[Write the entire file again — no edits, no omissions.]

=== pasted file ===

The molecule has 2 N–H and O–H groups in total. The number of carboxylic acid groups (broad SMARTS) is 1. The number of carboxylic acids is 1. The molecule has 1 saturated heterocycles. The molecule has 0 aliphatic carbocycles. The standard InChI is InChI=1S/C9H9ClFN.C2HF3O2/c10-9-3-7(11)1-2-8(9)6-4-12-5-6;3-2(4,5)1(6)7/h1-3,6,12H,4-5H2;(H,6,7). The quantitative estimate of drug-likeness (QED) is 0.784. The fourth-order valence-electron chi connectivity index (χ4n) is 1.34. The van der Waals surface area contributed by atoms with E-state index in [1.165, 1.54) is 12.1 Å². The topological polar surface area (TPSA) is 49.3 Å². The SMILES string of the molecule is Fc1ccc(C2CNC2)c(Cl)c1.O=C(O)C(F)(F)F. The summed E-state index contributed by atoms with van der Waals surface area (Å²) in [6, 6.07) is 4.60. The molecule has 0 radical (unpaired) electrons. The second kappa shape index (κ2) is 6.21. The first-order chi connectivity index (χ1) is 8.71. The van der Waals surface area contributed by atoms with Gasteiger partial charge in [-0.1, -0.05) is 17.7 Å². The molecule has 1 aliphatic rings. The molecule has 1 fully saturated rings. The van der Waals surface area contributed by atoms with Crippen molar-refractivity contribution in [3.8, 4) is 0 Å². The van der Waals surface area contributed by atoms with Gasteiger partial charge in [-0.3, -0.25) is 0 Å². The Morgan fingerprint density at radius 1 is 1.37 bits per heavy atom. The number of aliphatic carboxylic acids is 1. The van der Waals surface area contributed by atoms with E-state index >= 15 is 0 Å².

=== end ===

The molecule has 2 N–H and O–H groups in total. The number of carboxylic acid groups (broad SMARTS) is 1. The number of carboxylic acids is 1. The molecule has 1 saturated heterocycles. The molecule has 0 aliphatic carbocycles. The standard InChI is InChI=1S/C9H9ClFN.C2HF3O2/c10-9-3-7(11)1-2-8(9)6-4-12-5-6;3-2(4,5)1(6)7/h1-3,6,12H,4-5H2;(H,6,7). The quantitative estimate of drug-likeness (QED) is 0.784. The fourth-order valence-electron chi connectivity index (χ4n) is 1.34. The van der Waals surface area contributed by atoms with E-state index in [1.165, 1.54) is 12.1 Å². The topological polar surface area (TPSA) is 49.3 Å². The SMILES string of the molecule is Fc1ccc(C2CNC2)c(Cl)c1.O=C(O)C(F)(F)F. The summed E-state index contributed by atoms with van der Waals surface area (Å²) in [6, 6.07) is 4.60. The molecule has 0 radical (unpaired) electrons. The second kappa shape index (κ2) is 6.21. The first-order chi connectivity index (χ1) is 8.71. The van der Waals surface area contributed by atoms with Gasteiger partial charge in [-0.1, -0.05) is 17.7 Å². The molecule has 1 aliphatic rings. The molecule has 1 fully saturated rings. The van der Waals surface area contributed by atoms with Crippen molar-refractivity contribution in [3.8, 4) is 0 Å². The van der Waals surface area contributed by atoms with Gasteiger partial charge in [-0.3, -0.25) is 0 Å². The Morgan fingerprint density at radius 1 is 1.37 bits per heavy atom. The number of aliphatic carboxylic acids is 1. The van der Waals surface area contributed by atoms with E-state index >= 15 is 0 Å².